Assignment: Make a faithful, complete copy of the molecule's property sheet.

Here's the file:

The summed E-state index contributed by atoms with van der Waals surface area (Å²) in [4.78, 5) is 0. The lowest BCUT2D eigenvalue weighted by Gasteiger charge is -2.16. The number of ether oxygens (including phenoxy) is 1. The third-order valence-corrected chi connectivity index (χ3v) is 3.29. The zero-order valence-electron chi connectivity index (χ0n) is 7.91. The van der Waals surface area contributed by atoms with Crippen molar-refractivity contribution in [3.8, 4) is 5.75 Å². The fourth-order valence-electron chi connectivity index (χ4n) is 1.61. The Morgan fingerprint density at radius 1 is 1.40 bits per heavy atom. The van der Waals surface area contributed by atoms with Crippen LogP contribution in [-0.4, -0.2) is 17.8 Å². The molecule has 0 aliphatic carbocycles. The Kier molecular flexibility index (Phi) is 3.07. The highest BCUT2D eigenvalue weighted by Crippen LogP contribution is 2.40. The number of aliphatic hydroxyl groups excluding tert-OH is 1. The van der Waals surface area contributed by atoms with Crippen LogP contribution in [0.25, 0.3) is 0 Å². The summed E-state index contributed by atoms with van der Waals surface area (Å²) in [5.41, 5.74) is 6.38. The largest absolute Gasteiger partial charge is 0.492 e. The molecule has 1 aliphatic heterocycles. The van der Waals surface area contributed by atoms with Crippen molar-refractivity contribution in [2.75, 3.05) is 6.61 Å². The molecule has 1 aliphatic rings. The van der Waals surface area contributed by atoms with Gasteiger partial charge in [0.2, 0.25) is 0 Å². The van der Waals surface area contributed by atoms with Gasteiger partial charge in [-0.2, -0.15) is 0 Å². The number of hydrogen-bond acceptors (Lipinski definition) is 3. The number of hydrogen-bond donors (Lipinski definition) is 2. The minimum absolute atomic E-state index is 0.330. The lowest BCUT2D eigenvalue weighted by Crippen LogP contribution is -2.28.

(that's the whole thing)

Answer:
The summed E-state index contributed by atoms with van der Waals surface area (Å²) in [4.78, 5) is 0. The lowest BCUT2D eigenvalue weighted by Gasteiger charge is -2.16. The number of ether oxygens (including phenoxy) is 1. The third-order valence-corrected chi connectivity index (χ3v) is 3.29. The zero-order valence-electron chi connectivity index (χ0n) is 7.91. The van der Waals surface area contributed by atoms with Crippen molar-refractivity contribution in [3.8, 4) is 5.75 Å². The fourth-order valence-electron chi connectivity index (χ4n) is 1.61. The Morgan fingerprint density at radius 1 is 1.40 bits per heavy atom. The van der Waals surface area contributed by atoms with Crippen LogP contribution in [-0.4, -0.2) is 17.8 Å². The molecule has 0 aliphatic carbocycles. The Kier molecular flexibility index (Phi) is 3.07. The highest BCUT2D eigenvalue weighted by Crippen LogP contribution is 2.40. The number of aliphatic hydroxyl groups excluding tert-OH is 1. The van der Waals surface area contributed by atoms with Crippen LogP contribution in [0.25, 0.3) is 0 Å². The summed E-state index contributed by atoms with van der Waals surface area (Å²) in [5.41, 5.74) is 6.38. The largest absolute Gasteiger partial charge is 0.492 e. The molecule has 1 aliphatic heterocycles. The van der Waals surface area contributed by atoms with Crippen molar-refractivity contribution in [2.75, 3.05) is 6.61 Å². The molecule has 1 aliphatic rings. The van der Waals surface area contributed by atoms with Gasteiger partial charge in [0.2, 0.25) is 0 Å². The van der Waals surface area contributed by atoms with Gasteiger partial charge in [-0.2, -0.15) is 0 Å². The number of hydrogen-bond acceptors (Lipinski definition) is 3. The number of hydrogen-bond donors (Lipinski definition) is 2. The minimum absolute atomic E-state index is 0.330. The lowest BCUT2D eigenvalue weighted by Crippen LogP contribution is -2.28.